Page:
During one of the breaks in the rain just before sunset, I managed to snap a few quick pictures from the foredeck…didn’t really want to venture too far away from the safety of the boat, but wanted to try to capture the intense red sky. It was so very ominous looking.
We are grateful that this morning was calm and foggy…even though unsettled weather is still in the forecast for the next day or two.
Argh! We lost our Internet connection this week…the new WiFi bridge is still good (see May 28 post), but the 6-year-old Apple Airport base station that we use as a router seems to have become buggy. So we went to Best Buy and bought a new one. Yesterday Jim worked on re-wiring the on-boat WiFi system to hook it up to the new Airport. The new Airport device is smaller than the old one, so now there is room to install both the Airport and the bridge in the area under the drawers in the cabinet below the helm seat.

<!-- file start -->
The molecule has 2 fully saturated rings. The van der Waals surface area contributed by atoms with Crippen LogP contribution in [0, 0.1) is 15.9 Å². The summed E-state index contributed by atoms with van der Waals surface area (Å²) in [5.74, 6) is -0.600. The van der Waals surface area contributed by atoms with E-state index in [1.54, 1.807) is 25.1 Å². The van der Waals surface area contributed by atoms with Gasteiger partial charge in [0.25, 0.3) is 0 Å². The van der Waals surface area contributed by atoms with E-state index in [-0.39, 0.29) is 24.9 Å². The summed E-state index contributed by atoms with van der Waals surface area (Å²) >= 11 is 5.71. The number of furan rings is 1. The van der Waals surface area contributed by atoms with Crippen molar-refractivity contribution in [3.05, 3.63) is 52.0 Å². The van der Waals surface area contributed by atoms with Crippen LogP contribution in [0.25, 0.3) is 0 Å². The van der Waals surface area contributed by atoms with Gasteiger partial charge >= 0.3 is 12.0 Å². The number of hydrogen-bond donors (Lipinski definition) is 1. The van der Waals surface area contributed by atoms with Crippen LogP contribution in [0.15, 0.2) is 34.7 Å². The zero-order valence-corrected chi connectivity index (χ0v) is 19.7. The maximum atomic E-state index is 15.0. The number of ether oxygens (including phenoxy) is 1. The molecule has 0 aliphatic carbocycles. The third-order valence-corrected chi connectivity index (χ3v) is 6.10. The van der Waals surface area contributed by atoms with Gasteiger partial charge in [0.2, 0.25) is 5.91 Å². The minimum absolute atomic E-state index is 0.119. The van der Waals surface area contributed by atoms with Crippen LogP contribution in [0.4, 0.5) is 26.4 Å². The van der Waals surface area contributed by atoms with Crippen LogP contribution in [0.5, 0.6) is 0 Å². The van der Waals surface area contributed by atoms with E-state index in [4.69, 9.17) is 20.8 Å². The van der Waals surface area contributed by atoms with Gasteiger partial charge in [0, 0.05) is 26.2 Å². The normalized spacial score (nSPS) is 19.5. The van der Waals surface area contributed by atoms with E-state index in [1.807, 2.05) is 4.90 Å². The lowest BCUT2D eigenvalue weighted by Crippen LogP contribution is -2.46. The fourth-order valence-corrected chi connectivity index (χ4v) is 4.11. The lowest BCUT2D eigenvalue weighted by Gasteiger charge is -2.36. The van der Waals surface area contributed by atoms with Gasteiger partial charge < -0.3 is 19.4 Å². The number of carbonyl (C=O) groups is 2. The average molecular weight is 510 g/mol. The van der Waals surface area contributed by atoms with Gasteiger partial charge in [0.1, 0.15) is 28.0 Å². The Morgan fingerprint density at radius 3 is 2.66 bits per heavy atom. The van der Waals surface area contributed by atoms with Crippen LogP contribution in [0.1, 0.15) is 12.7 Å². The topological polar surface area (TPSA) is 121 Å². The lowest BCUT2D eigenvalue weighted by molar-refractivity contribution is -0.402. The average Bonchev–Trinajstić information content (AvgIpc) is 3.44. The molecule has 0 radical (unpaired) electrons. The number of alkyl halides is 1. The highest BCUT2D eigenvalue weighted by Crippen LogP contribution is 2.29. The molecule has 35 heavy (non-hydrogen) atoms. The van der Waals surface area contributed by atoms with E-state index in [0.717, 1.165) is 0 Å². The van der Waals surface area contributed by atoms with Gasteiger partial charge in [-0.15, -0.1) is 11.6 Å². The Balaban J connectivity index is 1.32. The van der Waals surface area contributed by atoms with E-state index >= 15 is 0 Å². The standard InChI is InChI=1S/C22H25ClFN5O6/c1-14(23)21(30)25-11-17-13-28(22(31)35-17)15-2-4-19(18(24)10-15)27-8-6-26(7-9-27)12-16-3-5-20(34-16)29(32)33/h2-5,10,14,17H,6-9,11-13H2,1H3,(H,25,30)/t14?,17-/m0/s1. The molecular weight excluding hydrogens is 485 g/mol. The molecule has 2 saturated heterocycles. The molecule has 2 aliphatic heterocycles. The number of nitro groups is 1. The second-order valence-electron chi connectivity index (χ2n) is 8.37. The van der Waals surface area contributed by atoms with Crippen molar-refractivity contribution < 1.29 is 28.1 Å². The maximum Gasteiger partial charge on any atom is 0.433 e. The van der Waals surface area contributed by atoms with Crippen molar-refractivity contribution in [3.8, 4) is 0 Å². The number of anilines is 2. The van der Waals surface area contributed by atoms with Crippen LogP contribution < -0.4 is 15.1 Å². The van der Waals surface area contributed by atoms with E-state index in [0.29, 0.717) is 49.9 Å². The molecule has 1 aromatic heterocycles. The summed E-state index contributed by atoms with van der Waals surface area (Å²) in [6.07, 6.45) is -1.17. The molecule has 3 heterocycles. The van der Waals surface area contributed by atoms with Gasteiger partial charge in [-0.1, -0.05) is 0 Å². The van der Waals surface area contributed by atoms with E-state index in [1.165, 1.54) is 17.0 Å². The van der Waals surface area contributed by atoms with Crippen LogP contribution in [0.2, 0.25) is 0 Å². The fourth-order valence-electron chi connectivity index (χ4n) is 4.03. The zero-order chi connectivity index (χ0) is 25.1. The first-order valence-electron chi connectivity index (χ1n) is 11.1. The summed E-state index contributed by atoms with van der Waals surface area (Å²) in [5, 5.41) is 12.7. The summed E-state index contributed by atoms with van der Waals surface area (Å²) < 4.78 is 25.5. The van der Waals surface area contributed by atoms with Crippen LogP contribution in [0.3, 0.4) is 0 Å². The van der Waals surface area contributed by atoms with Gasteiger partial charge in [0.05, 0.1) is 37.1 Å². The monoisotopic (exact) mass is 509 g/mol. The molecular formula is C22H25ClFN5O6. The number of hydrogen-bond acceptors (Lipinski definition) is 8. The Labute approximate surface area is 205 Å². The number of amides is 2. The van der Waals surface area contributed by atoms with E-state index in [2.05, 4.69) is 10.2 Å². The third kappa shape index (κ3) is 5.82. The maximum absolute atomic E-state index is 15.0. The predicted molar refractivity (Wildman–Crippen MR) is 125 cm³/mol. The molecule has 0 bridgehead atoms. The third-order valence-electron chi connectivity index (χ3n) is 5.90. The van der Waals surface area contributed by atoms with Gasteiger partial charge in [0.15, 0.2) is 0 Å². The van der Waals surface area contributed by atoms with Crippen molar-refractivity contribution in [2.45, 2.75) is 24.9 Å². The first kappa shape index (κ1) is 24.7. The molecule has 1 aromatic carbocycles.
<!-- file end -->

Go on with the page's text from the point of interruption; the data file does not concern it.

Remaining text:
After rerouting the cable connections to the exterior antenna and hooking up everything, our system seemed to be back and working as it should. However, this morning it was down again, so looks like we need to do more trouble shooting. In the meantime, we are able to connect our laptop directly to the bridge, so we are able to reach the Internet from at least one device.
Meanwhile…we have a free week between eye doctor exams/surgeries in connection with Jim’s cataracts (his next exam is July 10), so we are getting ready to leave the dock (yea!!) to spend a few days in the San Juans. We thought we’d leave this morning, but the wind has come up a bit here in Anacortes and there is a gale watch posted for the East Entrance of the Strait of Juan de Fuca for later this afternoon, so we have decided to wait for a better weather window before departing…Rosario Strait can be a bit uncomfortable when the SE wind blows against the current.